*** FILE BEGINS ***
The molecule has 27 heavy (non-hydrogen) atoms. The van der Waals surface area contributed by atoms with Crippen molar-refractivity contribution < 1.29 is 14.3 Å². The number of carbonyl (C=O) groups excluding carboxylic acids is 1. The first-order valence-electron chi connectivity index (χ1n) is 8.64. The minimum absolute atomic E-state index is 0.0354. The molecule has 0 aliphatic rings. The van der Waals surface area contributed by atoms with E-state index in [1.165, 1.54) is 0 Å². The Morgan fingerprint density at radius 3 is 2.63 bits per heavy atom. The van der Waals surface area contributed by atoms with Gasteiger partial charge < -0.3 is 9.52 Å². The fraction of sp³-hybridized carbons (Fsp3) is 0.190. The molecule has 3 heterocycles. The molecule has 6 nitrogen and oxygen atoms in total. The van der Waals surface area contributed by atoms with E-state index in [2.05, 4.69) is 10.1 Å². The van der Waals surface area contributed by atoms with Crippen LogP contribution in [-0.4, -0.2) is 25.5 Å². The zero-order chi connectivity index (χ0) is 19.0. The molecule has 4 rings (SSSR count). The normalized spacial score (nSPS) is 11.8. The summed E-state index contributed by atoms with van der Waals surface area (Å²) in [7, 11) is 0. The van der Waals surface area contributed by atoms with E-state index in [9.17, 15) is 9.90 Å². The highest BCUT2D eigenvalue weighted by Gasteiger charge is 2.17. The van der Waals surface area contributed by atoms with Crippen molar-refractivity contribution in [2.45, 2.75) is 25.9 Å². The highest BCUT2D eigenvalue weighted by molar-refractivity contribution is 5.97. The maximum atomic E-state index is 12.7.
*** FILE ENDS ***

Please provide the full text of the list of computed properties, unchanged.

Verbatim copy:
The molecule has 27 heavy (non-hydrogen) atoms. The van der Waals surface area contributed by atoms with Crippen molar-refractivity contribution < 1.29 is 14.3 Å². The number of carbonyl (C=O) groups excluding carboxylic acids is 1. The first-order valence-electron chi connectivity index (χ1n) is 8.64. The minimum absolute atomic E-state index is 0.0354. The molecule has 0 aliphatic rings. The van der Waals surface area contributed by atoms with E-state index in [1.165, 1.54) is 0 Å². The Morgan fingerprint density at radius 3 is 2.63 bits per heavy atom. The van der Waals surface area contributed by atoms with Gasteiger partial charge < -0.3 is 9.52 Å². The fraction of sp³-hybridized carbons (Fsp3) is 0.190. The molecule has 3 heterocycles. The molecule has 6 nitrogen and oxygen atoms in total. The van der Waals surface area contributed by atoms with E-state index in [2.05, 4.69) is 10.1 Å². The van der Waals surface area contributed by atoms with Crippen LogP contribution in [-0.4, -0.2) is 25.5 Å². The zero-order chi connectivity index (χ0) is 19.0. The molecule has 4 rings (SSSR count). The normalized spacial score (nSPS) is 11.8. The summed E-state index contributed by atoms with van der Waals surface area (Å²) in [7, 11) is 0. The van der Waals surface area contributed by atoms with E-state index in [9.17, 15) is 9.90 Å². The highest BCUT2D eigenvalue weighted by Gasteiger charge is 2.17. The van der Waals surface area contributed by atoms with Crippen molar-refractivity contribution in [2.45, 2.75) is 25.9 Å². The highest BCUT2D eigenvalue weighted by molar-refractivity contribution is 5.97. The maximum atomic E-state index is 12.7.